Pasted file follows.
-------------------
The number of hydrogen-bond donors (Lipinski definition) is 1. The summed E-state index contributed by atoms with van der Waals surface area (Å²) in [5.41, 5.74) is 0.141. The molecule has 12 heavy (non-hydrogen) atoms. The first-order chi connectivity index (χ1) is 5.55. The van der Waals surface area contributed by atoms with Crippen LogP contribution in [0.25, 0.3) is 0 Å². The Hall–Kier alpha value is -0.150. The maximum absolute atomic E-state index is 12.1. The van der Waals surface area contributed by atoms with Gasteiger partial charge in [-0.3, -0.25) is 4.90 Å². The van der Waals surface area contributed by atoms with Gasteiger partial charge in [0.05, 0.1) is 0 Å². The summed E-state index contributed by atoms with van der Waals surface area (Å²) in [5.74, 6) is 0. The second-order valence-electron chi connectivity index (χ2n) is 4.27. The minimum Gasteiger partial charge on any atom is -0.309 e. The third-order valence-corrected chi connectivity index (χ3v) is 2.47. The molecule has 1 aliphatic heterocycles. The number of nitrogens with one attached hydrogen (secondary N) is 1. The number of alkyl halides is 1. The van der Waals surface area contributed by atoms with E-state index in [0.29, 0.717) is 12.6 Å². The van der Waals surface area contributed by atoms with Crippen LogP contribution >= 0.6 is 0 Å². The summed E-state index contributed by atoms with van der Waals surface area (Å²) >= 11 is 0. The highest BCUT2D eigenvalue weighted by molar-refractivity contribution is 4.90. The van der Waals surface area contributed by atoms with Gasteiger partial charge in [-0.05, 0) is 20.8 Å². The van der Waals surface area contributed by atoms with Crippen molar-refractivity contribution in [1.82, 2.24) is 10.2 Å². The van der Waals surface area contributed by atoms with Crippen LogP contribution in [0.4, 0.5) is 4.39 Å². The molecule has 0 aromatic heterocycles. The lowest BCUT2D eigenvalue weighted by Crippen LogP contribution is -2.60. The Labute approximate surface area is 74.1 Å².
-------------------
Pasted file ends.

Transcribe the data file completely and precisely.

The number of hydrogen-bond donors (Lipinski definition) is 1. The summed E-state index contributed by atoms with van der Waals surface area (Å²) in [5.41, 5.74) is 0.141. The molecule has 12 heavy (non-hydrogen) atoms. The first-order chi connectivity index (χ1) is 5.55. The van der Waals surface area contributed by atoms with Crippen LogP contribution in [0.25, 0.3) is 0 Å². The Hall–Kier alpha value is -0.150. The maximum absolute atomic E-state index is 12.1. The van der Waals surface area contributed by atoms with Gasteiger partial charge in [-0.3, -0.25) is 4.90 Å². The van der Waals surface area contributed by atoms with Gasteiger partial charge in [0.05, 0.1) is 0 Å². The summed E-state index contributed by atoms with van der Waals surface area (Å²) in [5.74, 6) is 0. The second-order valence-electron chi connectivity index (χ2n) is 4.27. The minimum Gasteiger partial charge on any atom is -0.309 e. The third-order valence-corrected chi connectivity index (χ3v) is 2.47. The molecule has 1 aliphatic heterocycles. The number of nitrogens with one attached hydrogen (secondary N) is 1. The number of alkyl halides is 1. The van der Waals surface area contributed by atoms with E-state index in [0.29, 0.717) is 12.6 Å². The van der Waals surface area contributed by atoms with Crippen LogP contribution >= 0.6 is 0 Å². The summed E-state index contributed by atoms with van der Waals surface area (Å²) >= 11 is 0. The highest BCUT2D eigenvalue weighted by molar-refractivity contribution is 4.90. The van der Waals surface area contributed by atoms with Gasteiger partial charge in [-0.05, 0) is 20.8 Å². The van der Waals surface area contributed by atoms with Crippen molar-refractivity contribution in [1.82, 2.24) is 10.2 Å². The van der Waals surface area contributed by atoms with Crippen LogP contribution in [0.4, 0.5) is 4.39 Å². The molecule has 0 aromatic heterocycles. The lowest BCUT2D eigenvalue weighted by Crippen LogP contribution is -2.60. The Labute approximate surface area is 74.1 Å².